Thus, legislation related to both regionalization and the Revised Social Principles will aid efforts to reach a consensus on the third “R” proposed by LGBTQ delegates and their allies: the removal or rewording of language in the Book of Discipline that excludes LGBTQ people from full participation in the church. Some say as many as 10 different paragraphs need attention, and various legislative committees will handle these changes during the first week of General Conference. If any of these Discipline changes are voted on and pass during General Conference, our delegates will be tasked with helping to share and interpret that information when they return home.

Efforts to help explain “the three R’s” for Michigan United Methodists were made at last month’s listening session (watch now) in Cadillac, MI. In a thoughtful address, Rev. Paul Perez, a clergy delegate from Detroit: Central UMC, detailed what is being proposed and its reasoning. He is co-chair of the Michigan Conference delegation elected to serve at General Conference. Perez has signed the statement supporting “the three R’s,” joining several Michiganders and a broad coalition of leaders in The United Methodist Church that will lift these three priorities for discussion during the denominational gathering.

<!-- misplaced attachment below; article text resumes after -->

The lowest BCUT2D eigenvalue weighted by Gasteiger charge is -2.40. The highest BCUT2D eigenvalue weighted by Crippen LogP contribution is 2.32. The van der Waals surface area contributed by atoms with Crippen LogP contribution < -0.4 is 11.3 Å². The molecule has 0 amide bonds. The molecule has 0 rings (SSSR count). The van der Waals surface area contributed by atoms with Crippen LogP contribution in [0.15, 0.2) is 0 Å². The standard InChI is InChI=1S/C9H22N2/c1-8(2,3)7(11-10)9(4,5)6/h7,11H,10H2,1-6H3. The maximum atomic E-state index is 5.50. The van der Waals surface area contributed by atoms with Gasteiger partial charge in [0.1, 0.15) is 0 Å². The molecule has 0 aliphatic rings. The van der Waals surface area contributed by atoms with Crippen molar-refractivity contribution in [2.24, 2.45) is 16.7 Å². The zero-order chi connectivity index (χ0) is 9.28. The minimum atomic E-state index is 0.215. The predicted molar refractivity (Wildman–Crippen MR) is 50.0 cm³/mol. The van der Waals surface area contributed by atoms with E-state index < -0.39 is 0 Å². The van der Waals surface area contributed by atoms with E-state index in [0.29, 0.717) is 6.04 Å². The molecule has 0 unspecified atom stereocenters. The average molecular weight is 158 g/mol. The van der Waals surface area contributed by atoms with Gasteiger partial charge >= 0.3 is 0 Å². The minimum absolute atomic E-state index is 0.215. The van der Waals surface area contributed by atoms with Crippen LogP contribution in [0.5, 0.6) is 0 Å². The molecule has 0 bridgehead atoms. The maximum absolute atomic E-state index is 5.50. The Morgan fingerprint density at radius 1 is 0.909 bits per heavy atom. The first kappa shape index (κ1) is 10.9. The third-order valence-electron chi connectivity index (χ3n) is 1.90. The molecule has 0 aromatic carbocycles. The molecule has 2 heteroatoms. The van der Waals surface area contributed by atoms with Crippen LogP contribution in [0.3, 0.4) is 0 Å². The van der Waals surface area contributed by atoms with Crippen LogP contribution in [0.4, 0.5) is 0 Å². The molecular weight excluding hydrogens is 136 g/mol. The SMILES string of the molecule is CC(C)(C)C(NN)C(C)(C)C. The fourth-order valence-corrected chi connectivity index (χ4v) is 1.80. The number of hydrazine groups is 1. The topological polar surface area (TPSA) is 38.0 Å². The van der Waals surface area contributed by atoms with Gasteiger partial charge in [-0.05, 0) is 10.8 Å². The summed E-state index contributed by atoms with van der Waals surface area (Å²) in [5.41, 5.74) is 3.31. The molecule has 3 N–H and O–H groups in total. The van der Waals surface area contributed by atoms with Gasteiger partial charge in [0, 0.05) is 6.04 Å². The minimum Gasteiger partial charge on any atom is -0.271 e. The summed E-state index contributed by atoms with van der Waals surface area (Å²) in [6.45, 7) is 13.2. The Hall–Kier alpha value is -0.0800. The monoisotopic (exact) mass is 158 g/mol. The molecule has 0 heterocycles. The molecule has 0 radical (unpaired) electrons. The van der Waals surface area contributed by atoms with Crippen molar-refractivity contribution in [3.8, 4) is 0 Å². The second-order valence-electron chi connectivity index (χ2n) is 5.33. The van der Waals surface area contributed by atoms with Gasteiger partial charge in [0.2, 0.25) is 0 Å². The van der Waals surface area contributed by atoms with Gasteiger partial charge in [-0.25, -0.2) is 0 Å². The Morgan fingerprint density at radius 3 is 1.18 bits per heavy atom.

As it relates to the removal of harmful language, this group seeks agreement to ratify:

    • putting a decisive end to bringing charges against clergy who perform same-sex weddings;
    • supporting the election of episcopal leaders committed to upholding what has been approved if the proposal succeeds;
    • committing as a church to protecting, affirming, and empowering LGBTQ leadership throughout The United Methodist Church (and welcoming participation within and beyond the local church and its agencies); and